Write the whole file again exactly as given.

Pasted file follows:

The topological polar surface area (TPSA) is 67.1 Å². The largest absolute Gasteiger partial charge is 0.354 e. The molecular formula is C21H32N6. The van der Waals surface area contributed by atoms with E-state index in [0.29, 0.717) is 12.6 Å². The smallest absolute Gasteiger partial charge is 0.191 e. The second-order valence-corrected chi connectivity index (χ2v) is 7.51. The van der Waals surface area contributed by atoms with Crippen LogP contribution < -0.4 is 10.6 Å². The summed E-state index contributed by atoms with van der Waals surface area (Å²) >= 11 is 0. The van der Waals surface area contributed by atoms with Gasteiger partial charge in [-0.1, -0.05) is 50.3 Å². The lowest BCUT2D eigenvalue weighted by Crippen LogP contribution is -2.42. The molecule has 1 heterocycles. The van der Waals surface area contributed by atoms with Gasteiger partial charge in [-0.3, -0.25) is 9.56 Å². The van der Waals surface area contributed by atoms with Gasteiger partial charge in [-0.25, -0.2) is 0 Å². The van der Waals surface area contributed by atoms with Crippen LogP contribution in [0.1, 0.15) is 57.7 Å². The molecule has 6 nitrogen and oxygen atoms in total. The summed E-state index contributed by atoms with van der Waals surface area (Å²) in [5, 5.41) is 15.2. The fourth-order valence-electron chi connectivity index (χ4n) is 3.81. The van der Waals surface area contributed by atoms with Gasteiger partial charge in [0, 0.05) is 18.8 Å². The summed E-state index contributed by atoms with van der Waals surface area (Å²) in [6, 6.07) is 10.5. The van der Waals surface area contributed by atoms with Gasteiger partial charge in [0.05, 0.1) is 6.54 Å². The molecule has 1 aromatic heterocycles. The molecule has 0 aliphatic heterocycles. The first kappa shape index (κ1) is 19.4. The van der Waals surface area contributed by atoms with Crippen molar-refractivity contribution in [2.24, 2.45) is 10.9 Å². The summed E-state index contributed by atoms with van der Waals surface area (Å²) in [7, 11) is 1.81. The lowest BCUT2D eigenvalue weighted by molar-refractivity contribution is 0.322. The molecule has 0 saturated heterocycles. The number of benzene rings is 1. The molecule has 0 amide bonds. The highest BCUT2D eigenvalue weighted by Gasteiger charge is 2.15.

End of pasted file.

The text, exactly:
The topological polar surface area (TPSA) is 67.1 Å². The largest absolute Gasteiger partial charge is 0.354 e. The molecular formula is C21H32N6. The van der Waals surface area contributed by atoms with E-state index in [0.29, 0.717) is 12.6 Å². The smallest absolute Gasteiger partial charge is 0.191 e. The second-order valence-corrected chi connectivity index (χ2v) is 7.51. The van der Waals surface area contributed by atoms with Crippen LogP contribution < -0.4 is 10.6 Å². The summed E-state index contributed by atoms with van der Waals surface area (Å²) >= 11 is 0. The van der Waals surface area contributed by atoms with Gasteiger partial charge in [-0.1, -0.05) is 50.3 Å². The lowest BCUT2D eigenvalue weighted by Crippen LogP contribution is -2.42. The molecule has 1 heterocycles. The van der Waals surface area contributed by atoms with Gasteiger partial charge in [-0.3, -0.25) is 9.56 Å². The van der Waals surface area contributed by atoms with Gasteiger partial charge in [-0.25, -0.2) is 0 Å². The van der Waals surface area contributed by atoms with Crippen LogP contribution in [0.1, 0.15) is 57.7 Å². The molecule has 6 nitrogen and oxygen atoms in total. The summed E-state index contributed by atoms with van der Waals surface area (Å²) in [5, 5.41) is 15.2. The fourth-order valence-electron chi connectivity index (χ4n) is 3.81. The van der Waals surface area contributed by atoms with Gasteiger partial charge in [0, 0.05) is 18.8 Å². The summed E-state index contributed by atoms with van der Waals surface area (Å²) in [6, 6.07) is 10.5. The van der Waals surface area contributed by atoms with Gasteiger partial charge in [0.05, 0.1) is 6.54 Å². The molecule has 1 aromatic heterocycles. The molecule has 0 aliphatic heterocycles. The first kappa shape index (κ1) is 19.4. The van der Waals surface area contributed by atoms with Crippen molar-refractivity contribution in [2.24, 2.45) is 10.9 Å². The summed E-state index contributed by atoms with van der Waals surface area (Å²) in [7, 11) is 1.81. The lowest BCUT2D eigenvalue weighted by molar-refractivity contribution is 0.322. The molecule has 0 saturated heterocycles. The number of benzene rings is 1. The molecule has 0 amide bonds. The highest BCUT2D eigenvalue weighted by Gasteiger charge is 2.15.